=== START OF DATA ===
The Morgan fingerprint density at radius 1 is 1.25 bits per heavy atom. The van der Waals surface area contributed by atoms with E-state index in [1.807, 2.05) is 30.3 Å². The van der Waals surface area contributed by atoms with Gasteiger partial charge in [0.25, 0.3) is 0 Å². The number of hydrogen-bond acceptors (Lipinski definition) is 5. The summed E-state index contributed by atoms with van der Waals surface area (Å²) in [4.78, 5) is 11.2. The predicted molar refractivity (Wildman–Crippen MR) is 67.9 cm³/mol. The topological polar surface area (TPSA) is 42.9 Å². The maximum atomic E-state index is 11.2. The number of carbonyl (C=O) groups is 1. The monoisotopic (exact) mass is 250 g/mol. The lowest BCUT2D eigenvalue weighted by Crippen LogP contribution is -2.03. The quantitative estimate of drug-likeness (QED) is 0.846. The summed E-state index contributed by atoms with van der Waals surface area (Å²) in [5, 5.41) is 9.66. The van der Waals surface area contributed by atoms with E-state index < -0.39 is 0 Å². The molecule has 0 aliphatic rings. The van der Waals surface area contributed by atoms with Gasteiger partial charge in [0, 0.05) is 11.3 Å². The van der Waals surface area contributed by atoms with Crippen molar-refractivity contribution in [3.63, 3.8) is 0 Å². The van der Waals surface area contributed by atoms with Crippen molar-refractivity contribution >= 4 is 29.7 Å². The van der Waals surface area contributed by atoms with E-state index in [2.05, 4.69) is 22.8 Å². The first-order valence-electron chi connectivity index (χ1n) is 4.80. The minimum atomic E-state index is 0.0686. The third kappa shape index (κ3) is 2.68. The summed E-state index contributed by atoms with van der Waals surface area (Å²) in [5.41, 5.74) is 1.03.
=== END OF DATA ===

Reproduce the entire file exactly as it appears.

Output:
The Morgan fingerprint density at radius 1 is 1.25 bits per heavy atom. The van der Waals surface area contributed by atoms with E-state index in [1.807, 2.05) is 30.3 Å². The van der Waals surface area contributed by atoms with Gasteiger partial charge in [0.25, 0.3) is 0 Å². The number of hydrogen-bond acceptors (Lipinski definition) is 5. The summed E-state index contributed by atoms with van der Waals surface area (Å²) in [4.78, 5) is 11.2. The predicted molar refractivity (Wildman–Crippen MR) is 67.9 cm³/mol. The topological polar surface area (TPSA) is 42.9 Å². The maximum atomic E-state index is 11.2. The number of carbonyl (C=O) groups is 1. The monoisotopic (exact) mass is 250 g/mol. The lowest BCUT2D eigenvalue weighted by Crippen LogP contribution is -2.03. The quantitative estimate of drug-likeness (QED) is 0.846. The summed E-state index contributed by atoms with van der Waals surface area (Å²) in [5, 5.41) is 9.66. The van der Waals surface area contributed by atoms with E-state index < -0.39 is 0 Å². The molecule has 0 aliphatic rings. The van der Waals surface area contributed by atoms with Gasteiger partial charge in [0, 0.05) is 11.3 Å². The van der Waals surface area contributed by atoms with Crippen molar-refractivity contribution in [3.63, 3.8) is 0 Å². The van der Waals surface area contributed by atoms with Crippen molar-refractivity contribution >= 4 is 29.7 Å². The van der Waals surface area contributed by atoms with E-state index in [2.05, 4.69) is 22.8 Å². The first-order valence-electron chi connectivity index (χ1n) is 4.80. The minimum atomic E-state index is 0.0686. The third kappa shape index (κ3) is 2.68. The summed E-state index contributed by atoms with van der Waals surface area (Å²) in [5.41, 5.74) is 1.03.